ST. PETERSBURG — So the offseason shopping list is mostly complete. Right-handed power hitters? Got ’em. Depth in centerfield? Covered. Emergency catchers? Found two of those.
For a team coming off 96 wins, the Rays were not shy about tinkering with their offense this winter. Three of their top four run producers from last season have left town in the past two months and at least three new bats have arrived.
Of course, that’s nothing new around here. With low payroll comes high turnover. As players advance into their arbitration and free agency seasons, the Rays readjust the roster to keep salaries manageable.
The trick is covering all of their different needs with so many players coming and going.
And that makes the current configuration interesting because Tampa Bay typically values versatile players, yet seems a little top heavy with a handful of, shall we say, limited gloves.
Between Ji-Man Choi, Yandy Diaz, Yoshitomo Tsutsugo and Jose Martinez, the Rays have four players who are probably best suited for designated hitter, although they will end up sharing most of the playing time at first base and third base.
Meanwhile, there are only three pure outfielders (Austin Meadows, Kevin Kiermaier and Hunter Renfroe) guaranteed big-league jobs. Even with Major League Baseball’s expanded 26-man roster in 2020, that’s not going to give manager Kevin Cash as much flexibility as he would probably like.
All of which could make spring training more interesting than usual as the Rays tinker with players in unfamiliar jobs.
The key seems to be Tsutsugo. No matter where he plays, he will likely be a defensive liability. But the Rays are hoping he has just enough foot speed to occasionally fake it in leftfield, otherwise he’s probably destined for third base, which means Diaz might spend a lot of the spring learning to be Choi’s platoon partner at first base.
Martinez got most of his playing time at first base for St. Louis in 2018 and did not look terribly impressive. He moved to rightfield in 2019 and looked worse. That means, except on rare occasions, he could be Tampa Bay’s principal designated hitter.
The limited flexibility between those four players means the Rays may have to get creative with the rest of the roster.
First of all, let’s assume the Rays are carrying the league maximum 13 pitchers. Run prevention is the franchise’s identity, and the Rays will not risk being shorthanded on the mound.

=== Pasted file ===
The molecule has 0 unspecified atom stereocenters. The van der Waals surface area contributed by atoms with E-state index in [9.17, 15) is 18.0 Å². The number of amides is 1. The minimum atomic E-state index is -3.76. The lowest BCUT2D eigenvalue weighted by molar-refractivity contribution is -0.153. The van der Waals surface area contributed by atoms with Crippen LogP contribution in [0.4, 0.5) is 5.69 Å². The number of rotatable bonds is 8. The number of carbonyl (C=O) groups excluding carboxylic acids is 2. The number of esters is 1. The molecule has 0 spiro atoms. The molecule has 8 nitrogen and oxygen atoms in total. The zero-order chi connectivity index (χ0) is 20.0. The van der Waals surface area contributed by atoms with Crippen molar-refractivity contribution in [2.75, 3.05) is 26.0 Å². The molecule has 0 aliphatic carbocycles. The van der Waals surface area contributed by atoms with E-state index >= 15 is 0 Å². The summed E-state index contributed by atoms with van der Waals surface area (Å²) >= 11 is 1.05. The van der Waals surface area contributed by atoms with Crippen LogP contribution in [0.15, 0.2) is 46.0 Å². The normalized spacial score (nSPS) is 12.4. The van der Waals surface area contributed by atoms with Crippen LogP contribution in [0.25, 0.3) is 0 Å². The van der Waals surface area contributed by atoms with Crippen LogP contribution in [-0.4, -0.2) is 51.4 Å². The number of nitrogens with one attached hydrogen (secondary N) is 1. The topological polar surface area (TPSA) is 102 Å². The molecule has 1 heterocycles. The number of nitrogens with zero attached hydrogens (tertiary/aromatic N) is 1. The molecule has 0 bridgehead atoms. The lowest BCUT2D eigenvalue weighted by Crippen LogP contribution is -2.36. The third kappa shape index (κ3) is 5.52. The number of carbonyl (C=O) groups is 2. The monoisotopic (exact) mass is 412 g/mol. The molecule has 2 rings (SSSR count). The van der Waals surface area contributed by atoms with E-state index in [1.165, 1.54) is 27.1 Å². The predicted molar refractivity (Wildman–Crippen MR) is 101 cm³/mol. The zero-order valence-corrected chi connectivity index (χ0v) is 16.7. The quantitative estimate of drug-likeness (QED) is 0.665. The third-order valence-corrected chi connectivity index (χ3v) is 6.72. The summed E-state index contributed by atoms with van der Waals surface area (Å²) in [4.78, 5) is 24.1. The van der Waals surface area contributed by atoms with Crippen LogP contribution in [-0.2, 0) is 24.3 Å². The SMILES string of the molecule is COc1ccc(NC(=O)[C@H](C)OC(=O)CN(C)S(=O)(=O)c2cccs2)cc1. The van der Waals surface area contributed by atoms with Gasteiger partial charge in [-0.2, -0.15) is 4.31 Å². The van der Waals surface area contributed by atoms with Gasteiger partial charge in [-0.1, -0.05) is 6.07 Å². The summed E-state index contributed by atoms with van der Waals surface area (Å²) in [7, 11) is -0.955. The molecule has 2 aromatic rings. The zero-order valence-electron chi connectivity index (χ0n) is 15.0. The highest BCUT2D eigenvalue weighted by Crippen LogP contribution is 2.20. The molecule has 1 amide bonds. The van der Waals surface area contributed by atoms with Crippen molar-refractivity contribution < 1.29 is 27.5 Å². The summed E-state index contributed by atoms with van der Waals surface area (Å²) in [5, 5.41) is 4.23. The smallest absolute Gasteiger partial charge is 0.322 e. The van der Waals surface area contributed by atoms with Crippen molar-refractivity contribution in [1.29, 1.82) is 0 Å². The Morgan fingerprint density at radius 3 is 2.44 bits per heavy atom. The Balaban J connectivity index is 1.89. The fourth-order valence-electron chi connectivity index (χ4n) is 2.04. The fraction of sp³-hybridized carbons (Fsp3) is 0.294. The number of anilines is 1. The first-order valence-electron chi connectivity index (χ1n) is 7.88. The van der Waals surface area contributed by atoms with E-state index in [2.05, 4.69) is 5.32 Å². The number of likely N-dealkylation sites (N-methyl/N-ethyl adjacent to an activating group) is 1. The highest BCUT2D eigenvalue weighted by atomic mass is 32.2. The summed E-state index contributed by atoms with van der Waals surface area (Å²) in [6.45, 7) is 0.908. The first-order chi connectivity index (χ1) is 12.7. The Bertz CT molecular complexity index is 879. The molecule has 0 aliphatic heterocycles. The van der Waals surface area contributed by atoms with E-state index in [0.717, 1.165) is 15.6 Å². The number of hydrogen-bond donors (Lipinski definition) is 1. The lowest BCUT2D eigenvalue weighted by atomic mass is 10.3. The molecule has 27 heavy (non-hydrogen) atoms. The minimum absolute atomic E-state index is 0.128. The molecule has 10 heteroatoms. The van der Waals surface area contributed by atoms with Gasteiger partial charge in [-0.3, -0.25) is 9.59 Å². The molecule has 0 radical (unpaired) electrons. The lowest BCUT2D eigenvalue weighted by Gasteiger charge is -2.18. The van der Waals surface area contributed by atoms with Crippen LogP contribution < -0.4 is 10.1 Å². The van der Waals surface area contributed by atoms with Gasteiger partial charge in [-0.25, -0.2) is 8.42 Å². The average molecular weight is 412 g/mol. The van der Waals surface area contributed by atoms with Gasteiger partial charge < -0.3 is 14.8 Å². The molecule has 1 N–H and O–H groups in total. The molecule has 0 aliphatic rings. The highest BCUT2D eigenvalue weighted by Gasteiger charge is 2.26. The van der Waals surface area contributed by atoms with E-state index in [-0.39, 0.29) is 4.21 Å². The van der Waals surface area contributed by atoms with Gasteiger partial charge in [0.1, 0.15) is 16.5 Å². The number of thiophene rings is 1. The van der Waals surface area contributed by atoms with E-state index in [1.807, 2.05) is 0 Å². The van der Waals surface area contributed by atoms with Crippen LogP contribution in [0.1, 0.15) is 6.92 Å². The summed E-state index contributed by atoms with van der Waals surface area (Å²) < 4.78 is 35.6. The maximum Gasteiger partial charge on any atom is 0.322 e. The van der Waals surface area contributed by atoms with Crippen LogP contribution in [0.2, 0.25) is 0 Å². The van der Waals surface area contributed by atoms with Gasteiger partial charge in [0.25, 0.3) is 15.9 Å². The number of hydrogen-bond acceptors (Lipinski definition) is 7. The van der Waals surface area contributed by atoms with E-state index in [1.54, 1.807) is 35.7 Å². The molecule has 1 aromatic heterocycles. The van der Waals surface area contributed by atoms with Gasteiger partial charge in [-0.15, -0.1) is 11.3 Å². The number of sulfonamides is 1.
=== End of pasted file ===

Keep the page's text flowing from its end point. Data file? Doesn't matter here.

In that case, you have two catchers (Mike Zunino and either Michael Perez, Kevan Smith or Chris Herrmann), the three outfielders (Meadows, Kiermaier and Renfroe), the four sluggers (Choi, Diaz, Tsutsugo and Martinez) and three middle infielders (Willy Adames, Brandon Lowe and Joey Wendle), which means only one roster spot remains.
There are probably two ways that could be filled. The first is using newly acquired Randy Arozarena as a swing outfielder. The benefit to this is he could be Kiermaier’s backup in centerfield. The downside is the Rays would probably prefer to see him getting more consistent at-bats in Triple-A, at least early in the season. Also, that would leave Tampa Bay thin with middle infielders.
So that means the more likely outcome is Daniel Robertson or Mike Brosseau taking the 26th spot. Robertson is more versatile in the infield (he can play shortstop) but is not as capable as Brosseau as a fill-in outfielder. In this scenario, Renfroe would probably be Kiermaier’s backup in centerfield with Wendle in emergency situations.
Got all of that? Because it could make for some fascinating viewing during exhibition games.
Robertson, Brosseau and Wendle could all be moonlighting in the outfield during the spring, while Diaz may need a first baseman’s mitt. On top of all of that, the Rays have to figure out where Tsutsugo will fit most comfortably.
The good news is the offense looks like it’s been revamped and possibly improved. The losses of Tommy Pham, Avisail Garcia and Travis d’Arnaud could easily be offset by Tsutsugo, Renfroe and Martinez, as well as the continued growth of Meadows, Adames and Lowe.
All that remains is figuring out where all of the pieces go.
John Romano can be reached at email@example.com. Follow @romano_tbtimes.